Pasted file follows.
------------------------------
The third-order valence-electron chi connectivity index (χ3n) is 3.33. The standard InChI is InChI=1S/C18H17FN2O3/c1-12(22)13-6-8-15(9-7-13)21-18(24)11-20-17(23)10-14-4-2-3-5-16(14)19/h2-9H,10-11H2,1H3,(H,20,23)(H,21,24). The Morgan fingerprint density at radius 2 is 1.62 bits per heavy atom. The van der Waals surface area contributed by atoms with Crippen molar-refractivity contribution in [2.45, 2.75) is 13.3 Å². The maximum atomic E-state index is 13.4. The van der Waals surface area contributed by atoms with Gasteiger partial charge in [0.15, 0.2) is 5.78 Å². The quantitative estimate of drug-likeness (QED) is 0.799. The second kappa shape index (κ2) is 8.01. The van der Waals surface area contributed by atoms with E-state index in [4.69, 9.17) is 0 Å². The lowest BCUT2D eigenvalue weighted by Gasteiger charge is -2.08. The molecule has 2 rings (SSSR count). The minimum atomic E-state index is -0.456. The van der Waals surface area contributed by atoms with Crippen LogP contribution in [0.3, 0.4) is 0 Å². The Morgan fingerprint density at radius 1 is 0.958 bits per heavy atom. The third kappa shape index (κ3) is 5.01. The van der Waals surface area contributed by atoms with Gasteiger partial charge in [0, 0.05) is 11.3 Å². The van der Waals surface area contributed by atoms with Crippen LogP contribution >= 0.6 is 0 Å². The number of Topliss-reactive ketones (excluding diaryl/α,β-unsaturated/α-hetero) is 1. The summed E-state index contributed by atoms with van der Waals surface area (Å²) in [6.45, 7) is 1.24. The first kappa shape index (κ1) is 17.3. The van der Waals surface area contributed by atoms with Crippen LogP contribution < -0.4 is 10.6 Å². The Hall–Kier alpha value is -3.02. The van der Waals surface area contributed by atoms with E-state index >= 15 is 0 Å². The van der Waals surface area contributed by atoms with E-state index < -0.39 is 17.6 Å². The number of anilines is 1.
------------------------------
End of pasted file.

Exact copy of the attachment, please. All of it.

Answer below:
The third-order valence-electron chi connectivity index (χ3n) is 3.33. The standard InChI is InChI=1S/C18H17FN2O3/c1-12(22)13-6-8-15(9-7-13)21-18(24)11-20-17(23)10-14-4-2-3-5-16(14)19/h2-9H,10-11H2,1H3,(H,20,23)(H,21,24). The Morgan fingerprint density at radius 2 is 1.62 bits per heavy atom. The van der Waals surface area contributed by atoms with Crippen molar-refractivity contribution in [2.45, 2.75) is 13.3 Å². The maximum atomic E-state index is 13.4. The van der Waals surface area contributed by atoms with Gasteiger partial charge in [0.15, 0.2) is 5.78 Å². The quantitative estimate of drug-likeness (QED) is 0.799. The second kappa shape index (κ2) is 8.01. The van der Waals surface area contributed by atoms with E-state index in [4.69, 9.17) is 0 Å². The lowest BCUT2D eigenvalue weighted by Gasteiger charge is -2.08. The molecule has 2 rings (SSSR count). The minimum atomic E-state index is -0.456. The van der Waals surface area contributed by atoms with Crippen LogP contribution in [0.3, 0.4) is 0 Å². The Morgan fingerprint density at radius 1 is 0.958 bits per heavy atom. The third kappa shape index (κ3) is 5.01. The van der Waals surface area contributed by atoms with Gasteiger partial charge in [0, 0.05) is 11.3 Å². The van der Waals surface area contributed by atoms with Crippen LogP contribution >= 0.6 is 0 Å². The number of Topliss-reactive ketones (excluding diaryl/α,β-unsaturated/α-hetero) is 1. The summed E-state index contributed by atoms with van der Waals surface area (Å²) in [6.45, 7) is 1.24. The first kappa shape index (κ1) is 17.3. The van der Waals surface area contributed by atoms with Crippen LogP contribution < -0.4 is 10.6 Å². The Hall–Kier alpha value is -3.02. The van der Waals surface area contributed by atoms with E-state index >= 15 is 0 Å². The van der Waals surface area contributed by atoms with E-state index < -0.39 is 17.6 Å². The number of anilines is 1.